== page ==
the confusion continues, of course. For
instance, some claim the Ninth Amendment is merely a rule of construction – as
if to keep Federal rights from consuming rights provided under state and common
laws, or vice versa. Others seem to believe this Amendment offers
much more. And yet there exists others who seem to argue
the Ninth Amendment could be whatever we want it to be. And to that end, maybe it is. As it could be argued that when the judiciary
has nothing else to bolster its position such as precedent for a decision, it
could and has used the Ninth Amendment to do so, as it did in Griswold and Roe.
III. Ninth Amendment and the Courts
the Ninth Amendment and/or unenumerated rights was surely referenced in one
form or another in long-ago case law,
in modern times the topic had become essentially dead-letter law until. Dead letter until its possible revival in
boisterous manner, most notably with such cases as Griswold v. Connecticut, 381 U.S. 479 (1965),
and Roe v. Wade, 410 U.S. 113 (1973),
and possibly to a lesser extent in Lawrence
v. Texas, 539 U.S. 558 (2003) (unenumerated rights). As to whether the inclusion of the Ninth
Amendment and unenumerated rights in these cases was good, bad, or neutral to
the legacy of the Ninth Amendment due to the possibly chequered nature of the
matters at issue in those cases is up to the opinion of the reader (of course)
and likely irrelevant for this note. (Worth
noting, however, that the stage may have already be set for Griswold.)
“The Ninth Amendment had been mentioned infrequently in
decisions of the Supreme Court until it became the subject of some exegesis by
several of the Justices in Griswold v.
Connecticut, [381 U.S. 479 at 484, 488, 491, 492 (1965)]. There a statute prohibiting use of
contraceptives was voided as an infringement of the right of marital privacy.
Justice Douglas, writing the opinion of the Court, asserted that the ''specific
guarantees in the Bill of Rights have penumbras, formed by emanations from
those guarantees that help give them life and substance.''… [opining on marital
privacy] To hold that a right so basic and fundamental and so deep-rooted in
our society as the right of privacy in marriage may be infringed because that
right is not guaranteed in so many words by the first eight amendments to the
Constitution is to ignore the Ninth Amendment and to give it no effect
whatsoever. … Nor do I mean to state that the Ninth Amendment constitutes an
independent source of right protected from infringement by either the States or
the Federal Government. Rather, the Ninth Amendment shows a belief of the
Constitution's authors that fundamental rights exist that are not expressly
enumerated in the first eight amendments and an intent that the list of rights
included there not be deemed exhaustive.''”
“Notice the recurrence to the Ninth Amendment as a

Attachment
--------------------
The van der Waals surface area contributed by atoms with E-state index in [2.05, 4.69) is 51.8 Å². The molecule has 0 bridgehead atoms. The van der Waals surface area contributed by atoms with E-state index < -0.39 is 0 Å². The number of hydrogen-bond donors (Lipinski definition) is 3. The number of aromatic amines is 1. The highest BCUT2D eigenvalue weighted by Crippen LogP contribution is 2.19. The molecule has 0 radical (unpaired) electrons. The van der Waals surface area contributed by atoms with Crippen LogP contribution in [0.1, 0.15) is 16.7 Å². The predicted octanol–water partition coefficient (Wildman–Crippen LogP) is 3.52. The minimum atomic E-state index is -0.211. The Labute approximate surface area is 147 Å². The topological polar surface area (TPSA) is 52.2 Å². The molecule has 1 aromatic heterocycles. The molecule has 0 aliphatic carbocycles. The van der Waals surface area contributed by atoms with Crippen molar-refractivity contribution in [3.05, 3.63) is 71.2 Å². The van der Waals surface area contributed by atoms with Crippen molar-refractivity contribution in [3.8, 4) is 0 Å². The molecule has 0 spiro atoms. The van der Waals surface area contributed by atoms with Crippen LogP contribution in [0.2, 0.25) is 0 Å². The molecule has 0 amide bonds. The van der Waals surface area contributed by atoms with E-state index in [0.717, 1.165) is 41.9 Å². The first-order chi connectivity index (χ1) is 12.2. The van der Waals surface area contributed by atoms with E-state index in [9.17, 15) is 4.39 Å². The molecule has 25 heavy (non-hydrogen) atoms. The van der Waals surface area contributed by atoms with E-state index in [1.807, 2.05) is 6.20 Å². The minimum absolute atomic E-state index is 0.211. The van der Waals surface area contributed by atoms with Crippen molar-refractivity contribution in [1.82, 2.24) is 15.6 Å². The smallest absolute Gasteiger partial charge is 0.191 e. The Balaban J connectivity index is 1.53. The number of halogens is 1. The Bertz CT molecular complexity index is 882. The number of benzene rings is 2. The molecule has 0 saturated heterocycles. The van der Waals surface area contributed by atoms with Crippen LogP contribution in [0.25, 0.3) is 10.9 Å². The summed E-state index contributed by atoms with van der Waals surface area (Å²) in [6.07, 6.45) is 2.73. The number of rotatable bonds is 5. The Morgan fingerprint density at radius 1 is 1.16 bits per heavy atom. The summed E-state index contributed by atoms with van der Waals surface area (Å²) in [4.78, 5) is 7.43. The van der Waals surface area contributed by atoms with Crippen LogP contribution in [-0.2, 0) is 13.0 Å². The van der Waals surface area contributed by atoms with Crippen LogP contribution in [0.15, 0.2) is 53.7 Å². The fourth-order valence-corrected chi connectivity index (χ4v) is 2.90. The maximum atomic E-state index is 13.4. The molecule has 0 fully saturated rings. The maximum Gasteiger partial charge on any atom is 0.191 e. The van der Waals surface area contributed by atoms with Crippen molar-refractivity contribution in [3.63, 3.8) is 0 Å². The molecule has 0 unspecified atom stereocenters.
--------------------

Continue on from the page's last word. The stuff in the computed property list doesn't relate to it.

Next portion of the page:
''constitutional 'saving clause''' in Chief Justice Burger's plurality opinion
in Richmond Newspapers v. Virginia,
448 U.S. 555, 579 -80 & n.15 (1980).[]
Scholarly efforts to establish the clause as a substantive protection of rights
include J. Ely, Democracy and Distrust--A
Theory of Judicial Review (Cambridge: 1980), 34-41; and C. Black, Decision According to Law (New York:
1981), critically reviewed in W. Van Alstyne, Slouching Toward Bethlehem with the Ninth Amendment, 91 Yale L. J.
207 (1981). For a collection of articles on the Ninth Amendment, see The Rights Retained by the People: The
History and Meaning of the Ninth Amendment (Randy E. Barnett, ed., 1989).”
Apparently as a
result of Griswold (et.al.), a
floodgate seemed to open to which many sought the proverbial pot of gold at the
end of the Ninth Amendment’s potential rainbow.
Note a court opining in 1970, five years after Griswold: “[p]urpose of
Ninth Amendment is to guarantee to individuals those rights inherent to
citizenship in democracy which are not specifically enumerated in Bill of
Rights.” United States v Cook, 311 F Supp 618 (1970, WD Pa).
litigants began to seek refuge in the Ninth Amendment’s “pot of gold” for a myriad
of matters and a plethora of causes. Many
cases referring to the Ninth Amendment deal with abortion rights and merely seem
to quote one another. And many of the other
cases refer to the apparent fact that, on its own, the Ninth Amendment does not
allow for judicial standing. Aside from those, however, the Ninth
Amendment seemingly is invoked in all types of actions. From immigration
to medical privacy,
from marriage to medical treatment,
from abortion to public nudity, 
the Ninth Amendment has been claimed to provide all types of rights. From its successes (in the realms of
contraceptives and personal appearance), 
to its failures (drug possession, sentencing, and marijuana rights),
modern-day prospectors seemed to be on the hunt for the remedial equivalent of
the judicial mother lode. While some may have found veins of remedial
gold, there seems to exist no claim to the mother lode and neither is it
apparent on the horizon as yet either – other than the aforementioned cases of Griswold, Roe, and Lawrence.
But that’s not all
the matters that have tried to invoke the Ninth Amendment for relief, by the
way. The list continues – added here for
comic relief, if nothing else. Political
and other assorted privacy rights
have all been sought with the enlistment of the Ninth Amendment. Moreover, the list extends beyond these
topics as well (even smoking cigarettes
and attacks upon the judiciary itself). But the point has long-since been made and
has - at this point in this note - become belabored as well.
the Ninth Amendment might hold for future litigants, again, they best have
independent standing to reap any such benefits. And, somewhat redundantly, those future